Population Growth and Decay in Schenectady, NY

According to the World Population Review, Schenectady, New York’s population as of 2017 is estimated to be 65,625 people. In comparison, Schenectady is the 9th largest city in New York, based off of the 2017 US Census Bureau. The review also revealed that the city had a population density of 6080.95 people/mi^2.

Based on information obtained from the American Community Survey, there was an average 2.67 people per household and the median income for households is $41,243. Lastly, 16.2% of families and 21.1% of individuals living in Schenectady are below the federal poverty line, where 38.3% of those under 18 are in poverty, and 10.2% of those 65 years or older.

So the question is how the population has fluctuated over the years. As you can see in the chart below, Schenectady suffered an enormous population decline with a decay rate of -11.01%  (roughly 10,000 people). In the years after, the population suffered a slow decrease that may have been caused by the economic decline the city suffered through. Below is a table and chart displaying the growth/decay of our city’s population. 

Population Growth and Deforestation in Guatemala

The article that I chose to use looked at population growth and deforestation in Petén Guatemala. The population in 1960 was about 21,000 people and has risen to 600,000 today, which is over a 10% growth each year. This drastic rise in population forced the new citizens to find new land to survive. In Petén, the process of deforestation was designed to meet the new growing populations needs, but this process of removing trees will have a lasting effect on the growing population. This process of relocating people also made it extremely difficult to provide consumer goods, infrastructure, and health services. Without these necessities, families were being hurt due to the massive influx of new people.

Ultimately, the country will run out of room to house these people and will certainly create a rise in deaths. Countries should focus more on feeding their people while working within the natural environment rather than destroying the environment. Soon there will not be any naturally occurring forests and humans will be to blame, hopefully we never get to that point because it may be too late.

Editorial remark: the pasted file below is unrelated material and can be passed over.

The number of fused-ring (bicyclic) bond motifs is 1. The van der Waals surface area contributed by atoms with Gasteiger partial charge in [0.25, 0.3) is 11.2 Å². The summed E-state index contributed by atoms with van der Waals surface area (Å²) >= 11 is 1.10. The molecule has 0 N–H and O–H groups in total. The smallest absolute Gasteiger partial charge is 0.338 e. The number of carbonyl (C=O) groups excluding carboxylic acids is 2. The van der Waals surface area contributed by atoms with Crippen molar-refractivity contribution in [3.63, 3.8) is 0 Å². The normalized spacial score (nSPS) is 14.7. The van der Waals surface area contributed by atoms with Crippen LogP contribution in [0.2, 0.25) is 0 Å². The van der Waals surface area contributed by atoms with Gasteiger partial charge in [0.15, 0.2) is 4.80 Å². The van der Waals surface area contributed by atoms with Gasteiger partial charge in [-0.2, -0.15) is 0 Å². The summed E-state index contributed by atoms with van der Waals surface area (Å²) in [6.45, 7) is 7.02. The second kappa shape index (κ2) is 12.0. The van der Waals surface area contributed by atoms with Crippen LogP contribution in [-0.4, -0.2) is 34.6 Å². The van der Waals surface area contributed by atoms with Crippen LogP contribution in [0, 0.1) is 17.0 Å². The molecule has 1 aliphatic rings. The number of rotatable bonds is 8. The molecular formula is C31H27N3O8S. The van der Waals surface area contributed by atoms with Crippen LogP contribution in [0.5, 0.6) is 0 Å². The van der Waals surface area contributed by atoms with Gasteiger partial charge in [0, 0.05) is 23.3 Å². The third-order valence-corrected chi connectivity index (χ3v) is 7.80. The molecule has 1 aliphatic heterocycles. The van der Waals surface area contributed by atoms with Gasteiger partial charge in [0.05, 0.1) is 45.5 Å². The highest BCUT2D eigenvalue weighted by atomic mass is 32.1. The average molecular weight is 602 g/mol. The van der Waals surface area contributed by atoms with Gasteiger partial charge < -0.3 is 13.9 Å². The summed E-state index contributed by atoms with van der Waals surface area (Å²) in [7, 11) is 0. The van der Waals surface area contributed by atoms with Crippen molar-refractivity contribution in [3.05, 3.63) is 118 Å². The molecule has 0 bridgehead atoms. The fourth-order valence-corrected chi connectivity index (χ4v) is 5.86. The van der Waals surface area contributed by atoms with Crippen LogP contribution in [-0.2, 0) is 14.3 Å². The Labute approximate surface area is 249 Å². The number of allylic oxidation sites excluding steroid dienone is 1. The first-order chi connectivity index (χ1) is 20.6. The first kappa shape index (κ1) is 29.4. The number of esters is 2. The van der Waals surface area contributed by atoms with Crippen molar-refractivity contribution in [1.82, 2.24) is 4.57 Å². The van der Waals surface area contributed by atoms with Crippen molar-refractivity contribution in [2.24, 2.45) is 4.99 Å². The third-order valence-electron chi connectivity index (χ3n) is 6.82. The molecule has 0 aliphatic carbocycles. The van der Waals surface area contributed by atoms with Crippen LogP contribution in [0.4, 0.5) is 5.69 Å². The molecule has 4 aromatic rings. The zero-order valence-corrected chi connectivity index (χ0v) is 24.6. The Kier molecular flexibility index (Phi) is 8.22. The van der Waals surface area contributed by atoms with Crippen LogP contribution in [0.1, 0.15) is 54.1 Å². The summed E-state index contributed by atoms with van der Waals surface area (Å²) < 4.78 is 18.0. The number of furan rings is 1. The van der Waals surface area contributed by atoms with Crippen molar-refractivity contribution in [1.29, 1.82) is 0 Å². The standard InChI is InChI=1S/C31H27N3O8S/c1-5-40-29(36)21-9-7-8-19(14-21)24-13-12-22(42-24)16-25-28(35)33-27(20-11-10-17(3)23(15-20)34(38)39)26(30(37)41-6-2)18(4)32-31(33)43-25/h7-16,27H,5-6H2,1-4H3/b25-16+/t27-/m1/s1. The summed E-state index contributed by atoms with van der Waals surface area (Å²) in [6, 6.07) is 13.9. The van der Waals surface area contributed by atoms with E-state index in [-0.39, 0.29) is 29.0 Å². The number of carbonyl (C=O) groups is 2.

Human Population Growth Rate

World Population 1950-2100

During my research for this post, I found a graph on the world population and chose to implement the skills we’ve learned in class for this section. I decided to use the graph as my own new data to work off of. After gathering data from this graph, I found that in the 64 years between 1950 and 2014, the world’s population had increased by 4.76 billion people.

This computed out to be a 187.4% increase during the 64 year period (4.76 billion people [total change] / 2.54 billion people [initial] = 1.874). With this information, I went on to find the growth factor and rate of change.

2.54 billion people + 2.54 billion people x 1.874 = 2.54 billion people (1+1.874) = 2.54 billion people (2.287) = 7.3 billion people

After computing this solution, we can see that the growth factor was 2.287. To find the rate of change, I divided the total change (4.76 billion people) with the total amount of time (64 years), to find an increase of 74 million people per year.

Lastly, I have estimated that the growth of the world’s population between the years 1950 and 2014 was that of exponential growth, rather than linear. I found that the world’s population between 1950 and 2014 increased exponentially at around 1% per year.

 To find this, I made a table that looked something like this:

1950        1958        1966        1974

2.54         2.92         3.41            4        billion


15%       16.78%      17.3%

380           490          590            million


Linear Global Population Growth

The article I looked at claims that despite popular opinion, the global population is not growing exponentially, but rather is growing in a straight line. Exponential growth is described as the growth rate of the population, as a fraction of the population’s size, and is constant. Therefore, if a population has a growth rate of 2%, and it remains 2% as the population gets bigger, it’s growing exponentially. Despite the starting points of two quantities, the one quantity that grows exponentially will become larger than one growing linearly. For the United States, the population growth over the past half century has been very close to a straight line, the R2 is 0.9956.

Essentially, it seems as if people confuse the words exponentially and increasingly when talking about population growth. The graph shown demonstrates linear growth, and how exponential growth occurs only when the percentage growth rate remains constant as the population gets bigger.